Whitehall mayor wants to see term limits repealed

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Whitehall Mayor John Wolfe, who was kept from running for re-election in 2003 because of voter-approved term limits, is recommending that the city’s Charter Review Commission consider the elimination of those term limits.

Suggestions by Wolfe and other city officials for possible charter amendments, including a switch to a city manager, were presented to the commission at its first meeting April 24.

The commission will review the charter section by section, according to Chairwoman Amalee Soteriades.  After all suggestions are in by the last meeting, the commission will then decide which ones, if any, will be forwarded to City Council.  

If council chooses, they will have to be placed on a ballot for a vote in a general election.

Commission members were chosen by council earlier this year.  Also serving are two former council members, Greg Thurman and Tom Potter, and residents Dick Janusz and Heather Eskew.  

The commission convenes every five years for the review, and this is the third time since 1998 it has come together.  

One of the major changes then was passage of term limits, making it so that no elected official could serve more than two four-year terms in the same office.  

Residents overwhelmingly voted for term limits when it was placed on the ballot.

Wolfe’s second term ended in December, 2003, and he could not run again until last year.  

Along with wanting  to see  term limits overturned, he also suggested changing the city attorney’s position from an elected office to an appointed position subject to the approval of City Council.

Wolfe has suggested combining the city auditor’s and treasurer’s positions into one office.  The Board of Control now consists of the mayor, auditor and treasurer.  

Council President Brent Howard would like to eliminate an elected mayor, opting for a ceremonial mayor and adding a city manager. He also wants to consider having a law director replace the city attorney, having a financial director in lieu of  an auditor and treasurer, and the elimination  of the council president.

Howard also suggested staggering the elections of the mayor, auditor, city attorney, treasurer and council president.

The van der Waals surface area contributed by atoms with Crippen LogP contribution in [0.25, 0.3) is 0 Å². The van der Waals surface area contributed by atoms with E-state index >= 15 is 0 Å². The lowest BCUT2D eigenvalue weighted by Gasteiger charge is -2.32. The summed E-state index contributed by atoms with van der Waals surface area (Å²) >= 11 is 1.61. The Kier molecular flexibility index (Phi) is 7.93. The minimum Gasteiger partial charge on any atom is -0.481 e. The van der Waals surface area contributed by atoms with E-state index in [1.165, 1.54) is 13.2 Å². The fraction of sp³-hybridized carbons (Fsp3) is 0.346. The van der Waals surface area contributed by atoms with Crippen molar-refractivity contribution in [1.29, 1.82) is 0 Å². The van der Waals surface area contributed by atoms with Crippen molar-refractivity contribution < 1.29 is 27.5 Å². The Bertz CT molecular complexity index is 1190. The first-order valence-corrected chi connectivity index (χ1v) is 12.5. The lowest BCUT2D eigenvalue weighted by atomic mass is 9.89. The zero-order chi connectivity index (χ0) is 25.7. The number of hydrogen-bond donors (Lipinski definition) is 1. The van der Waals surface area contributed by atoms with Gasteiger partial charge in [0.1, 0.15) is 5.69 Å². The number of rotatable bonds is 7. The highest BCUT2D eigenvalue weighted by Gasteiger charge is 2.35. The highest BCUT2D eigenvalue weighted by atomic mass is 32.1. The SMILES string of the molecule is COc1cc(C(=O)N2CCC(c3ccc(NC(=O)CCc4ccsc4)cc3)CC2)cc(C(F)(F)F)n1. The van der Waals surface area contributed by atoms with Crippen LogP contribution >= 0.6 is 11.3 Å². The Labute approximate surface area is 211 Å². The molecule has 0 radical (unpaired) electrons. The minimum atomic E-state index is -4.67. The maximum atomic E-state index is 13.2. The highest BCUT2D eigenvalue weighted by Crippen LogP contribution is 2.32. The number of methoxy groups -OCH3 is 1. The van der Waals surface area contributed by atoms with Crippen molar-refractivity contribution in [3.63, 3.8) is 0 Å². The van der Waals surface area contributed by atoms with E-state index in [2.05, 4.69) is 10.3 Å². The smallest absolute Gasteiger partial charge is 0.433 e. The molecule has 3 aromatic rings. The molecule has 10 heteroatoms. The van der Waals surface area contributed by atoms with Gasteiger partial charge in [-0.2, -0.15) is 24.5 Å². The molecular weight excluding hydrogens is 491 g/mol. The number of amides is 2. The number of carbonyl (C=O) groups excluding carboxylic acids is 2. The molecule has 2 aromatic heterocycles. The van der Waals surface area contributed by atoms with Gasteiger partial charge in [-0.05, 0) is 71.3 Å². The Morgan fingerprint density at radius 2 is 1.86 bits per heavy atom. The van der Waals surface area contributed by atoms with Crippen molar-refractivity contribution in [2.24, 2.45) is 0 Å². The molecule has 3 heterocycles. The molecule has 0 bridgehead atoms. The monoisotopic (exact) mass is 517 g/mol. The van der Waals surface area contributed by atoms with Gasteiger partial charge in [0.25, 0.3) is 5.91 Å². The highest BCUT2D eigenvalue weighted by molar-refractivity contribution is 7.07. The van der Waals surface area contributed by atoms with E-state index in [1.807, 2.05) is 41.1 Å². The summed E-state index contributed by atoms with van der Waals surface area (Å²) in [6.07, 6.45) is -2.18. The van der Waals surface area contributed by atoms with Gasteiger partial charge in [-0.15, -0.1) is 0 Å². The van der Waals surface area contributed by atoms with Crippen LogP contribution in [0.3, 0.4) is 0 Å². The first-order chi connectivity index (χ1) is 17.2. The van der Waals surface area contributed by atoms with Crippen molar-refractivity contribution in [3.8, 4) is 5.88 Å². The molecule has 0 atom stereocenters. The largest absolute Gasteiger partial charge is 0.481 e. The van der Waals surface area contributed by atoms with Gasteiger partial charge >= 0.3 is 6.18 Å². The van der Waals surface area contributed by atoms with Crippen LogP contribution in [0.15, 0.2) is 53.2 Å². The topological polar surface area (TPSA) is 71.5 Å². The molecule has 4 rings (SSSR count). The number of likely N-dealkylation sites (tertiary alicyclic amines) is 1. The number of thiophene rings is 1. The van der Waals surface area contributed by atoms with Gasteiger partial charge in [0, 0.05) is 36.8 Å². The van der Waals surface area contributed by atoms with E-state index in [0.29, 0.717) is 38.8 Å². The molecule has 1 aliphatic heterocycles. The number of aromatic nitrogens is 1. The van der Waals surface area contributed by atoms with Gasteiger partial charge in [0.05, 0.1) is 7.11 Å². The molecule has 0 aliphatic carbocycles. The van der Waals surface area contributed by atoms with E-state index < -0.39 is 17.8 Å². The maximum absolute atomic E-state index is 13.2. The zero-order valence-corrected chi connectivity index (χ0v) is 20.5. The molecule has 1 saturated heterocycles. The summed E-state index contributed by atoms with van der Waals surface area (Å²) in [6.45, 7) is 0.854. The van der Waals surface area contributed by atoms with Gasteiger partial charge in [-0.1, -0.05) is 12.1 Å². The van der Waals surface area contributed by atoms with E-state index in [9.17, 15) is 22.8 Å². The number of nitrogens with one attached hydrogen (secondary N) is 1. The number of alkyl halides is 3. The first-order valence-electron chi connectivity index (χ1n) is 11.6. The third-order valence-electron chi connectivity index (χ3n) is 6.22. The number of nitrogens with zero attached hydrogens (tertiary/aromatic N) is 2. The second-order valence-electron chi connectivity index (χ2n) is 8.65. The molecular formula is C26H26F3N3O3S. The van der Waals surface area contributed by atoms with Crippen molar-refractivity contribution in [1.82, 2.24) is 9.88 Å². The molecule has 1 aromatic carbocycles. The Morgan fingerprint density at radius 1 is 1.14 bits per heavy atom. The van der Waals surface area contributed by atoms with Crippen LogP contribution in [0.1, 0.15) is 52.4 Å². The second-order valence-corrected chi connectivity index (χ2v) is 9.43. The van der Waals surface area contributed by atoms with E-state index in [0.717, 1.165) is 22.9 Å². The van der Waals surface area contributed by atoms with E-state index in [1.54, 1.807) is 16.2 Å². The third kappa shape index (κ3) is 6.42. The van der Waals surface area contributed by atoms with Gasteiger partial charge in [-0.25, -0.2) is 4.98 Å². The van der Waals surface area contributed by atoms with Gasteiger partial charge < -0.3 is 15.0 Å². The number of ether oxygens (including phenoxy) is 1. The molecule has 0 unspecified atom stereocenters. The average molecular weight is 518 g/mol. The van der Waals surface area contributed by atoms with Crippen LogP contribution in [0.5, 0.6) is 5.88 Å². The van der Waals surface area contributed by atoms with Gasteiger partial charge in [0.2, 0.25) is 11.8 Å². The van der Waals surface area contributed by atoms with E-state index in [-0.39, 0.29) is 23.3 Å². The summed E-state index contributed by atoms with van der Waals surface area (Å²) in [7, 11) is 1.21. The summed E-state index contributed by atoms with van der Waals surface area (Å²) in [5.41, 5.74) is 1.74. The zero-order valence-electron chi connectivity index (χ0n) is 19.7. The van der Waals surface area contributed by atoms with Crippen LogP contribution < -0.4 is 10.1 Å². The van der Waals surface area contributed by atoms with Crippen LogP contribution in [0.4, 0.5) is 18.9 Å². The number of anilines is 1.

Howard also said that the boards and commissions should be reviewed to improve efficiency and eliminating duplication of city functions.  Those boards include Planning Commission, Civil Service, Board of Zoning and Building Appeals, Board of Control and Parks Commission.

 

Auditor Kim Maggard would like to see the offices of the mayor, auditor, treasurer, city attorney and council president be on staggered terms, like ward council members and at-large council members.  They would still serve a four-year term.  At-large council members are in their first year of a four-year term, where ward seats will not be up for election again until 2009 to begin new terms in 2010.

Maggard also thinks that if a mayor can not finish a term, and there is less than one year remaining, and the council president declines to step up into the mayor’s position, council should be able to appoint a current elected official to fill the former mayor’s seat.

The auditor also submitted a suggestion to expand the qualifications of the auditor and treasurer, saying that they should be qualified for office by education, training or experience in matters pertaining to accounting, financial responsibility and other fiscal matters.

 

Councilwoman Jackie Thompson has been concerned about the local parks after two former council members expressed the possibility of selling Community Park for an income-generating office complex or condominiums.  

She wants to assure park lands are protected from any other use.  She also backs  term limits.

Regarding classified and unclassified positions, Howard suggested  that personal secretaries and deputies or clerks of city officials should be modified to consider the needs for any additional staffing positions required for the effective operation of government offices.

The charter review meetings are open to the public and are held in council chambers at city hall.  The remaining four meetings will be May 10 at 9 a.m., May 21 at 6 p.m., June 12 at 6 p.m. and June 28 at 9 a.m.

 

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